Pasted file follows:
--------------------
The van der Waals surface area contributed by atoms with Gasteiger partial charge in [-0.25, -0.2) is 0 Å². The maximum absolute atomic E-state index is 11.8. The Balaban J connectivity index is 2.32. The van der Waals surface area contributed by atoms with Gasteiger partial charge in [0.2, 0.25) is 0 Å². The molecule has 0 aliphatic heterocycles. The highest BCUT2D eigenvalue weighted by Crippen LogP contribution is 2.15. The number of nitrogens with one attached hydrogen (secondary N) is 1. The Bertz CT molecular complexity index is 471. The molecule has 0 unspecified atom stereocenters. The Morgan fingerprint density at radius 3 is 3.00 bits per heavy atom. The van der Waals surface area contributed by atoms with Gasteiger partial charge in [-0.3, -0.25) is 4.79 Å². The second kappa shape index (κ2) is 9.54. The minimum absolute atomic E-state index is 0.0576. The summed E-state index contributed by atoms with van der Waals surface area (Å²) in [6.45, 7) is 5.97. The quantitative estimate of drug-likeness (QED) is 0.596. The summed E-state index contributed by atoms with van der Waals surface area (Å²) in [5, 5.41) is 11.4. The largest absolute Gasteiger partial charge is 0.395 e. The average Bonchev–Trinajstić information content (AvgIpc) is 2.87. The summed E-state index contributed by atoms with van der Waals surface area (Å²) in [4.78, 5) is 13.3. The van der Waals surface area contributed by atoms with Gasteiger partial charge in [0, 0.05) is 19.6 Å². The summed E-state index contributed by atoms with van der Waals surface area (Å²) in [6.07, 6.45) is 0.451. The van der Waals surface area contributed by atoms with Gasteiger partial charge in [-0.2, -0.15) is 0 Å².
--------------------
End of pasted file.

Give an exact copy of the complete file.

The van der Waals surface area contributed by atoms with Gasteiger partial charge in [-0.25, -0.2) is 0 Å². The maximum absolute atomic E-state index is 11.8. The Balaban J connectivity index is 2.32. The van der Waals surface area contributed by atoms with Gasteiger partial charge in [0.2, 0.25) is 0 Å². The molecule has 0 aliphatic heterocycles. The highest BCUT2D eigenvalue weighted by Crippen LogP contribution is 2.15. The number of nitrogens with one attached hydrogen (secondary N) is 1. The Bertz CT molecular complexity index is 471. The molecule has 0 unspecified atom stereocenters. The Morgan fingerprint density at radius 3 is 3.00 bits per heavy atom. The van der Waals surface area contributed by atoms with Gasteiger partial charge in [-0.3, -0.25) is 4.79 Å². The second kappa shape index (κ2) is 9.54. The minimum absolute atomic E-state index is 0.0576. The summed E-state index contributed by atoms with van der Waals surface area (Å²) in [6.45, 7) is 5.97. The quantitative estimate of drug-likeness (QED) is 0.596. The summed E-state index contributed by atoms with van der Waals surface area (Å²) in [5, 5.41) is 11.4. The largest absolute Gasteiger partial charge is 0.395 e. The average Bonchev–Trinajstić information content (AvgIpc) is 2.87. The summed E-state index contributed by atoms with van der Waals surface area (Å²) in [4.78, 5) is 13.3. The van der Waals surface area contributed by atoms with Gasteiger partial charge in [0, 0.05) is 19.6 Å². The summed E-state index contributed by atoms with van der Waals surface area (Å²) in [6.07, 6.45) is 0.451. The van der Waals surface area contributed by atoms with Gasteiger partial charge in [-0.2, -0.15) is 0 Å².